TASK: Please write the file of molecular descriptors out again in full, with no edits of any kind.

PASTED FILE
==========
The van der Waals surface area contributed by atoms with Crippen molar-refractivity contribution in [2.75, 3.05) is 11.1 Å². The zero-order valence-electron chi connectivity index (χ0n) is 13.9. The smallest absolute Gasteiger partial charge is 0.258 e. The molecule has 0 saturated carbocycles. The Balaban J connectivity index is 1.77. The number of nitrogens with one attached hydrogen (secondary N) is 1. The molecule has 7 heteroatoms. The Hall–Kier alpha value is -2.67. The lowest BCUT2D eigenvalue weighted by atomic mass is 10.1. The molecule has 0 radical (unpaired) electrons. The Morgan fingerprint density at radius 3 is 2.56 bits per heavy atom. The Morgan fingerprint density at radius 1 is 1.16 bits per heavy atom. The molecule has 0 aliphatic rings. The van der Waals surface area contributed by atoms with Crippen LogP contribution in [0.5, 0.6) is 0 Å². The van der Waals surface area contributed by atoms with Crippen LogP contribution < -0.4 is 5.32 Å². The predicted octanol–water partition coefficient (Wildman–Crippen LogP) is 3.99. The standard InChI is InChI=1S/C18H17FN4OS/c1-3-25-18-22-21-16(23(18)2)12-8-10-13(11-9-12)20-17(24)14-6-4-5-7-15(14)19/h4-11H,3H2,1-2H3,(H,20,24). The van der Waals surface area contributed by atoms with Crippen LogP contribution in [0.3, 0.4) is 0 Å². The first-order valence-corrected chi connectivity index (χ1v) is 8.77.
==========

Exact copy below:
The van der Waals surface area contributed by atoms with Crippen molar-refractivity contribution in [2.75, 3.05) is 11.1 Å². The zero-order valence-electron chi connectivity index (χ0n) is 13.9. The smallest absolute Gasteiger partial charge is 0.258 e. The molecule has 0 saturated carbocycles. The Balaban J connectivity index is 1.77. The number of nitrogens with one attached hydrogen (secondary N) is 1. The molecule has 7 heteroatoms. The Hall–Kier alpha value is -2.67. The lowest BCUT2D eigenvalue weighted by atomic mass is 10.1. The molecule has 0 radical (unpaired) electrons. The Morgan fingerprint density at radius 3 is 2.56 bits per heavy atom. The Morgan fingerprint density at radius 1 is 1.16 bits per heavy atom. The molecule has 0 aliphatic rings. The van der Waals surface area contributed by atoms with Crippen LogP contribution in [0.5, 0.6) is 0 Å². The van der Waals surface area contributed by atoms with Crippen LogP contribution < -0.4 is 5.32 Å². The predicted octanol–water partition coefficient (Wildman–Crippen LogP) is 3.99. The standard InChI is InChI=1S/C18H17FN4OS/c1-3-25-18-22-21-16(23(18)2)12-8-10-13(11-9-12)20-17(24)14-6-4-5-7-15(14)19/h4-11H,3H2,1-2H3,(H,20,24). The van der Waals surface area contributed by atoms with Crippen LogP contribution in [0.3, 0.4) is 0 Å². The first-order valence-corrected chi connectivity index (χ1v) is 8.77.